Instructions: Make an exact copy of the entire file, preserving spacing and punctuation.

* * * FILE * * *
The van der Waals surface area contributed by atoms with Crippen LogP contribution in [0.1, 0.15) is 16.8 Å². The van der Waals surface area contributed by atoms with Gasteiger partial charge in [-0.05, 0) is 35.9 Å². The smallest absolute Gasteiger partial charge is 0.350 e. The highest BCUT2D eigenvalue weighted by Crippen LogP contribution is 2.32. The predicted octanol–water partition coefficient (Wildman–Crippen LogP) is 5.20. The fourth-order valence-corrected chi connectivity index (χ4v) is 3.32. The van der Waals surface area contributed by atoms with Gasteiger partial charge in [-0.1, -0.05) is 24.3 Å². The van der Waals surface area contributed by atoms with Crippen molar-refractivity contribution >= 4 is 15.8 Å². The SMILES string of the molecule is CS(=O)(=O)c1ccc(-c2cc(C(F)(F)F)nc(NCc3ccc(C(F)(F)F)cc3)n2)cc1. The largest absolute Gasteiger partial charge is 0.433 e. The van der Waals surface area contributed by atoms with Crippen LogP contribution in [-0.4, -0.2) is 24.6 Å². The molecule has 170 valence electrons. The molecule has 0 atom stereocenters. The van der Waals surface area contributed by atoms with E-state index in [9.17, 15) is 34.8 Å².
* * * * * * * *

The van der Waals surface area contributed by atoms with Crippen LogP contribution in [0.1, 0.15) is 16.8 Å². The van der Waals surface area contributed by atoms with Gasteiger partial charge in [-0.05, 0) is 35.9 Å². The smallest absolute Gasteiger partial charge is 0.350 e. The highest BCUT2D eigenvalue weighted by Crippen LogP contribution is 2.32. The predicted octanol–water partition coefficient (Wildman–Crippen LogP) is 5.20. The fourth-order valence-corrected chi connectivity index (χ4v) is 3.32. The van der Waals surface area contributed by atoms with Gasteiger partial charge in [-0.1, -0.05) is 24.3 Å². The van der Waals surface area contributed by atoms with Crippen molar-refractivity contribution >= 4 is 15.8 Å². The SMILES string of the molecule is CS(=O)(=O)c1ccc(-c2cc(C(F)(F)F)nc(NCc3ccc(C(F)(F)F)cc3)n2)cc1. The largest absolute Gasteiger partial charge is 0.433 e. The van der Waals surface area contributed by atoms with Crippen LogP contribution in [-0.4, -0.2) is 24.6 Å². The molecule has 170 valence electrons. The molecule has 0 atom stereocenters. The van der Waals surface area contributed by atoms with E-state index in [9.17, 15) is 34.8 Å².